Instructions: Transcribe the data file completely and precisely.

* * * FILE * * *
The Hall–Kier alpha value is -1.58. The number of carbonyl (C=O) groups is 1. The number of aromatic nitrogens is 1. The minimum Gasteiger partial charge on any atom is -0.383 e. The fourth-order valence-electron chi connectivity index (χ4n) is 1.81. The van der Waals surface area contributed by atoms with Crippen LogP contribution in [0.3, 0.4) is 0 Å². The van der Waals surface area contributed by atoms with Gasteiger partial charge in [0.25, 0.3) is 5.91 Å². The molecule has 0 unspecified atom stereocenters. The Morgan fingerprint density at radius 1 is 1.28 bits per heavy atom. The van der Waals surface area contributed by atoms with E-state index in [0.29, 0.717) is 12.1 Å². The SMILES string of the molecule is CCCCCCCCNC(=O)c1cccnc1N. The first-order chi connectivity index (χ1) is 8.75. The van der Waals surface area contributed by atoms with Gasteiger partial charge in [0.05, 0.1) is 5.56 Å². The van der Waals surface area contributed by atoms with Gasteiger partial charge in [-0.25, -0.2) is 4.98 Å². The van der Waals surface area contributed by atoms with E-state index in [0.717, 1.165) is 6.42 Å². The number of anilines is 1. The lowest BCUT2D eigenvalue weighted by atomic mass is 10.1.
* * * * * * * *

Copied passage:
The Hall–Kier alpha value is -1.58. The number of carbonyl (C=O) groups is 1. The number of aromatic nitrogens is 1. The minimum Gasteiger partial charge on any atom is -0.383 e. The fourth-order valence-electron chi connectivity index (χ4n) is 1.81. The van der Waals surface area contributed by atoms with Crippen LogP contribution in [0.3, 0.4) is 0 Å². The van der Waals surface area contributed by atoms with Gasteiger partial charge in [0.25, 0.3) is 5.91 Å². The molecule has 0 unspecified atom stereocenters. The Morgan fingerprint density at radius 1 is 1.28 bits per heavy atom. The van der Waals surface area contributed by atoms with E-state index in [0.29, 0.717) is 12.1 Å². The SMILES string of the molecule is CCCCCCCCNC(=O)c1cccnc1N. The first-order chi connectivity index (χ1) is 8.75. The van der Waals surface area contributed by atoms with Gasteiger partial charge in [0.05, 0.1) is 5.56 Å². The van der Waals surface area contributed by atoms with Gasteiger partial charge in [-0.25, -0.2) is 4.98 Å². The van der Waals surface area contributed by atoms with E-state index in [0.717, 1.165) is 6.42 Å². The number of anilines is 1. The lowest BCUT2D eigenvalue weighted by atomic mass is 10.1.